Meet the cycle recycler Colleague Simon Lloyd uses his passion for cycling to help his community

When people outgrow bikes, they tend to throw them away or pass them down to family or friends, but Simon Lloyd has been upcycling bikes to give back to the community, free of charge. Simon, a customer service advisor at Edinburgh Waverley station, on the Scotland route, has taken over 300 discarded and unwanted bikes, restoring them to full working order and gifting them to local charities, schools and homeless people. A keen cyclist himself, he even still finds the time to escape to the East Lothian countryside, using his own bike to take in the fresh country air. Simon said: “If you can use a skill and enhance it, you can do a lot of positive and proactive work – it’s free and only takes up your time.”

Continues on page 18

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E F F I C I E N T A N D D E P E N D A B L E PA R T N E R

Continued from page 17 If a bike can’t be restored, Simon will dismantle it for parts. He said: “The cycles that are beyond repair are broken down, providing spares for other cycles, which I rebuild in my garage at home. “When the cycles are completed, they are brought to the station and stored in the basement cycle room to await collection by charities and other worthy causes. I get great satisfaction seeing these cycles going back in to the community again.”

Local partnerships Simon’s charity work started in 2004 with East Lothian Council. He would rescue bikes from the scrap metal crusher at North Berwick recycling centre, before fixing and donating them to charity. In the same year, The Bike Station – a charity which upcycles donated bikes and sells them at affordable JUNE 2020

prices – set up home at Edinburgh Waverley station. It was during one of Simon’s regular visits to his local recycling centre that he realised he could work with them. Simon said: “I would always see loads of cycles thrown in to the metal skips for melting down, which played on my mind. I thought it was such a waste, and I thought The Bike Station could make much better use of them. They do very important community work in Edinburgh, helping low income families and homeless people. “Just by chance, I met the principal waste services officer for East Lothian Council when I was at the recycling centre. I told him of my involvement with The Bike Station and their work, and he listened with great interest. “I asked if I would be able to remove the cycles from the skips, so they could be repaired, put back on the

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road and gifted to The Bike Station. He agreed to fully support my work.” Shortly after their conversation, Simon received a letter from East Lothian Council giving him permission to remove all unwanted bikes from the recycling centre to fix them – that year alone, Simon fixed and donated 45 road worthy bikes to the charity.

Continued success Simon’s work doesn’t end with The Bike Station, having also worked with local schools, and the Dunbar branch of the Rotary club – where Simon was able to donate bikes to children in isolated areas of Africa. He also raises money for Mercy Ships – an organisation which deploys hospital ships to the world’s poorest countries – by donating all the funds given by friends and family for their repair works. n NETWORK


PPUUTTTTIINNGG PA PASSSSEENNGGEERRSS FFIIRRSSTT

About our scorecard Network Rail has changed how it measures success, with passengers at the heart

NNEETTWWOORRKK

The Network Rail story is the story of our organisation and the people it serves. Starting with our vision of putting passengers first, it explains who we are as a company, why we exist, and our shared purpose. It says what inspires us and what we value. Open this fold-out to learn more about the Network Rail story. The Network Rail story should drive everything that we do. We measure how well we’re making the Network Rail story come true through the measures in our new company scorecard. The new scorecard for 2020/21 shows how well the organisation is putting passengers first and gives clear direction on where colleagues should focus their efforts as the organisation adjusts to the new normal after the coronavirus pandemic.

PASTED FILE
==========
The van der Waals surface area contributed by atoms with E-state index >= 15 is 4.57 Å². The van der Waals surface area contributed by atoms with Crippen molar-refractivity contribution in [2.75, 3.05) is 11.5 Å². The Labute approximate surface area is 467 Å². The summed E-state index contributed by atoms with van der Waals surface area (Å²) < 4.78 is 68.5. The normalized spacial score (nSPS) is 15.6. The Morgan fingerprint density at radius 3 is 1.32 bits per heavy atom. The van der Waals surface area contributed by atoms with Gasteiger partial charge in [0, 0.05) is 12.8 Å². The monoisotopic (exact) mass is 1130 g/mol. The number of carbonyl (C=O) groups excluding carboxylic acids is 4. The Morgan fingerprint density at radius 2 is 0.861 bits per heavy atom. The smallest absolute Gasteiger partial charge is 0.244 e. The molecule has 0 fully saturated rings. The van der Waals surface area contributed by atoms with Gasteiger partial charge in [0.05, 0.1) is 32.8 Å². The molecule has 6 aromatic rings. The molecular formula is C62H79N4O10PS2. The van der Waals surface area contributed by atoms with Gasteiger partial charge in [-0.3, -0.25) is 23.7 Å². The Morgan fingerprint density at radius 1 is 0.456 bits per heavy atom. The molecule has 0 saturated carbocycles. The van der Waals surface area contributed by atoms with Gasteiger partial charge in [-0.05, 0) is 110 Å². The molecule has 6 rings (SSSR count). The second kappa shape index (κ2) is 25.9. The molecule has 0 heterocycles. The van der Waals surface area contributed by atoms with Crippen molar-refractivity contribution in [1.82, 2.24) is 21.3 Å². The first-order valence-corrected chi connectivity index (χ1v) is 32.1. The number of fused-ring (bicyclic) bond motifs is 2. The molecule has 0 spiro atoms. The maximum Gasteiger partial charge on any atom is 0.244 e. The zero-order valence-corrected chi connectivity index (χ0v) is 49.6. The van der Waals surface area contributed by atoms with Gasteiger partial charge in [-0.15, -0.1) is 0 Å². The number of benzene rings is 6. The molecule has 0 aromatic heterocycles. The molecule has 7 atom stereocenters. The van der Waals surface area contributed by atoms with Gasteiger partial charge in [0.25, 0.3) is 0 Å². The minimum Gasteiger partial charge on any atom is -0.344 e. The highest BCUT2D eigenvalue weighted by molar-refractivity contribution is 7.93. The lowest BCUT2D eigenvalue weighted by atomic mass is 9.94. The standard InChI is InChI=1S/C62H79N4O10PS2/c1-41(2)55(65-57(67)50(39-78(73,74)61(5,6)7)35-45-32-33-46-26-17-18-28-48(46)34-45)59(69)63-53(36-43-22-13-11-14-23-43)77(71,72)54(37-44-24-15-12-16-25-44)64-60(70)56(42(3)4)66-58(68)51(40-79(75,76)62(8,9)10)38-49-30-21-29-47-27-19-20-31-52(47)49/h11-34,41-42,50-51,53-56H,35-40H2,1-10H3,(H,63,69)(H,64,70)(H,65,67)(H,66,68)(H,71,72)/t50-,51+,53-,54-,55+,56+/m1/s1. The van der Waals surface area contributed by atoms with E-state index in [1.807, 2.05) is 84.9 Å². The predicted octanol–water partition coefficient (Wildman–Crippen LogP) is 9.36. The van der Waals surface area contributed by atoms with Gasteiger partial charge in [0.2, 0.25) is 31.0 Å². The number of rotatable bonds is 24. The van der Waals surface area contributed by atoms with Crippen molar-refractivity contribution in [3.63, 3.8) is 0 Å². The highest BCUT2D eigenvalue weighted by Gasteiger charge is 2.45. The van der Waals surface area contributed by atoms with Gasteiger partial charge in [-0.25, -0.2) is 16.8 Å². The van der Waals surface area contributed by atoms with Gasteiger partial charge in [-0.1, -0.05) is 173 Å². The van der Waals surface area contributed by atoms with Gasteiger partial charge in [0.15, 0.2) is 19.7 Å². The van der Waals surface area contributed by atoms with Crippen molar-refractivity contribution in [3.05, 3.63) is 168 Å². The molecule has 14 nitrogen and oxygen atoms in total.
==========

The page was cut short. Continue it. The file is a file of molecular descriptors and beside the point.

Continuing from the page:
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Regular reporting Scorecard results are reported every period. To give a fair picture of performance, slower moving measures – such as the Composite Sustainability Index (CSI), which measures the longterm condition of assets on the network – will be reported every six months. Network Rail continues to be regulated by the Office of Rail and Road (ORR) who will also compare measures across regional scorecards. Colleagues across Network Rail are empowered to adapt the scorecard locally by focusing on how their team contributes to achieving the measures. This means colleagues can create scorecards for themselves under the framework of our vision. n JJUUNNEE 22002200


P U T T I N G PA S S E N G E R S F I R S T

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“I have a really good journey, because my station is nice, safe and if things go wrong I’m looked after”

“My manager cares about me and I’m proud to work for Network Rail”

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P U T T I N G PA S S E N G E R S F I R S T

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ail story we are as xist, and our gers and freight virus pandemic s have told the gh their actions assengers first. hings we want engers to be work Rail.

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O UR PEOPLE The scorecardâ&#x20AC;&#x2122;s measures are now based on the four key elements of the Network Rail vision. With this change, the scorecard now measures what matters most to those we serve. There are 12 measures â&#x20AC;&#x201C; some are new and some have been used before. These act as a barometer for the organisation. The scorecard is designed for colleagues but should also make sense to passengers and stakeholders, and reflect their experience of Network Rail.

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Network June 2020  

The magazine for our people. Available to download.

Network June 2020  

The magazine for our people. Available to download.